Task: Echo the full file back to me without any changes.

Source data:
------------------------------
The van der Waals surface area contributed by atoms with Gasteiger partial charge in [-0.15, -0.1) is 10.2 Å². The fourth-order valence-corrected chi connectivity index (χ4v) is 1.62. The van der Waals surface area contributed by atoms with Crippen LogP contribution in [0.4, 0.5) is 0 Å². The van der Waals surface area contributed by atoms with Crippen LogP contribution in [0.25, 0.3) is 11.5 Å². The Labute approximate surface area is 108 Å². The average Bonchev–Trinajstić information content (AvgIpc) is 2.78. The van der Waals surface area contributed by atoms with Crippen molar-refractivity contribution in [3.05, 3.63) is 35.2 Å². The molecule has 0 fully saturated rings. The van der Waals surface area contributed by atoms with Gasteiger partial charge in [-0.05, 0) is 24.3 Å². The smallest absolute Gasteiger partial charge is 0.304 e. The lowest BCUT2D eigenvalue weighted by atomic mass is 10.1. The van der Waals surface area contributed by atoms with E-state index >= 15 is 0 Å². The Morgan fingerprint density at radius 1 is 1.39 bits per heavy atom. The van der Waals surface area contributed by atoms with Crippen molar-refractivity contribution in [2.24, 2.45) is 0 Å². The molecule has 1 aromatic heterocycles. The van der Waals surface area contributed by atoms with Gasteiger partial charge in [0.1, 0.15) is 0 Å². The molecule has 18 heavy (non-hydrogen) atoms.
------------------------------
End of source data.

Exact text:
The van der Waals surface area contributed by atoms with Gasteiger partial charge in [-0.15, -0.1) is 10.2 Å². The fourth-order valence-corrected chi connectivity index (χ4v) is 1.62. The van der Waals surface area contributed by atoms with Crippen LogP contribution in [0.4, 0.5) is 0 Å². The van der Waals surface area contributed by atoms with Crippen LogP contribution in [0.25, 0.3) is 11.5 Å². The Labute approximate surface area is 108 Å². The average Bonchev–Trinajstić information content (AvgIpc) is 2.78. The van der Waals surface area contributed by atoms with Crippen molar-refractivity contribution in [3.05, 3.63) is 35.2 Å². The molecule has 0 fully saturated rings. The van der Waals surface area contributed by atoms with Gasteiger partial charge in [-0.05, 0) is 24.3 Å². The smallest absolute Gasteiger partial charge is 0.304 e. The lowest BCUT2D eigenvalue weighted by atomic mass is 10.1. The van der Waals surface area contributed by atoms with E-state index >= 15 is 0 Å². The Morgan fingerprint density at radius 1 is 1.39 bits per heavy atom. The van der Waals surface area contributed by atoms with Crippen molar-refractivity contribution in [2.24, 2.45) is 0 Å². The molecule has 1 aromatic heterocycles. The van der Waals surface area contributed by atoms with Gasteiger partial charge in [0.1, 0.15) is 0 Å². The molecule has 18 heavy (non-hydrogen) atoms.